Wafaa Bilal: Lovely Pink
February 26 – May 2, 2015
Project Space
press release

DRISCOLL BABCOCK GALLERIES presents Wafaa Bilal: Lovely Pink, an installation of 12 unique sculptures which, in the wake of ISIS’s destruction of Iraqi cultural heritage, resonates with the destabilization of iconic structures.  In Lovely Pink, Bilal has manipulated miniature reproductions of twelve of the most recognizable sculptures in Western history—including Michelangelo’s David, The Venus de Milo and The Winged Victory of Samothrace. The mass produced tourist objects, made of cold cast resin and bonded marble, are covered with heavy black enamel and heated industrial shrink wrap, creating a veil that obscures faces, appendages and bodies in whole.  Shining with the slickness of the petroleum-based enamel paint, the figures drip with black – like so many causalities of an offshore oil spill. While creating these new works of art, Bilal must in essence destroy the original cultural artifacts. This act of destruction carries with it the weight of mirroring the actual and horrific destruction of Iraq’s cultural heritage sites (including the Shia Saad bin Aqeel Husseiniya shrine in Tal Afar and Mosul’s al-Qubba Husseiniya mosque) by the militant group ISIS.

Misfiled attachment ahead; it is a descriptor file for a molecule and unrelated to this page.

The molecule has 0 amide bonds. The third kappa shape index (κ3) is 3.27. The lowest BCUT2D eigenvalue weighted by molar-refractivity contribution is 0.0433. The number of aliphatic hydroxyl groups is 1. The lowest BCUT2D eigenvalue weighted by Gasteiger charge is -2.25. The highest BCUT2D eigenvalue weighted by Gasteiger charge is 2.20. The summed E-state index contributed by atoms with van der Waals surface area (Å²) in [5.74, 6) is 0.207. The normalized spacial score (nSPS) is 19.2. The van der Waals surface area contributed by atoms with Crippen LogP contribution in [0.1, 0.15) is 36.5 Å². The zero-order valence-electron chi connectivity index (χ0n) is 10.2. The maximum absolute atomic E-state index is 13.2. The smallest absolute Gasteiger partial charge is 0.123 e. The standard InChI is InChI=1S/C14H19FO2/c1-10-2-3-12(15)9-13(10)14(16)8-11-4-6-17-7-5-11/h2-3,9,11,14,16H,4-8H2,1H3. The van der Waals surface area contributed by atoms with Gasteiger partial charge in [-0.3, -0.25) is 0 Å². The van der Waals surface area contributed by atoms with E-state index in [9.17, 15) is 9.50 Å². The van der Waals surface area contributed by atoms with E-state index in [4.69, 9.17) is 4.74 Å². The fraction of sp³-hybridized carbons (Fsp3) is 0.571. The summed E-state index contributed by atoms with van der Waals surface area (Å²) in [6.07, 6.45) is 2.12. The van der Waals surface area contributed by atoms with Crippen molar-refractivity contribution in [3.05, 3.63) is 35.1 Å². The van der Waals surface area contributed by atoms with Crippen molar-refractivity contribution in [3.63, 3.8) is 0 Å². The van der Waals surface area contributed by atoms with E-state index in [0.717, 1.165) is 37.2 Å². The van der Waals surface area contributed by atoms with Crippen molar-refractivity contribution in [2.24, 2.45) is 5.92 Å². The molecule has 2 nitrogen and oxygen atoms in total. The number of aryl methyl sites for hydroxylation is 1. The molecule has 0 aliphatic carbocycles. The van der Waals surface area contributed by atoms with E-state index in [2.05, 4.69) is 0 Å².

In Ares, God of War, Ares’s spear and shield are covered under a layer of “Lovely Pink” glitter nail polish that contrasts sharply with the sculpture’s representation of classical, idealized hyper-masculinity. At this miniature scale, Ares’s weapons are rendered comical and impotent, evoking children’s toys. In contrast, Perseus Beheading Medusa is dipped entirely in funerary black as Perseus stands victorious, rising above a beheaded female form and holding high a blurred and featureless head distorted by Bilal’s shrink wrap shell. Here, weapons are lethal, their victim obliterated both in body and in name, standing in for the innumerable nameless fallen.

In Winged Victory of Samothrace, the goddess Nike is similarly drenched in the glossy black enamel. The canon of art history has immortalized the Greek sculpture as a masterpiece of the ancient Western world and Nike as a messenger of victory. Yet Bilal engages her here as a recipient of violence, her wings bound and draped in a heavy oiled coat. Calling new attention to her decapitated, dismembered body—to her physical inability to sound the call of victory—dispels the possibility of triumph through warfare.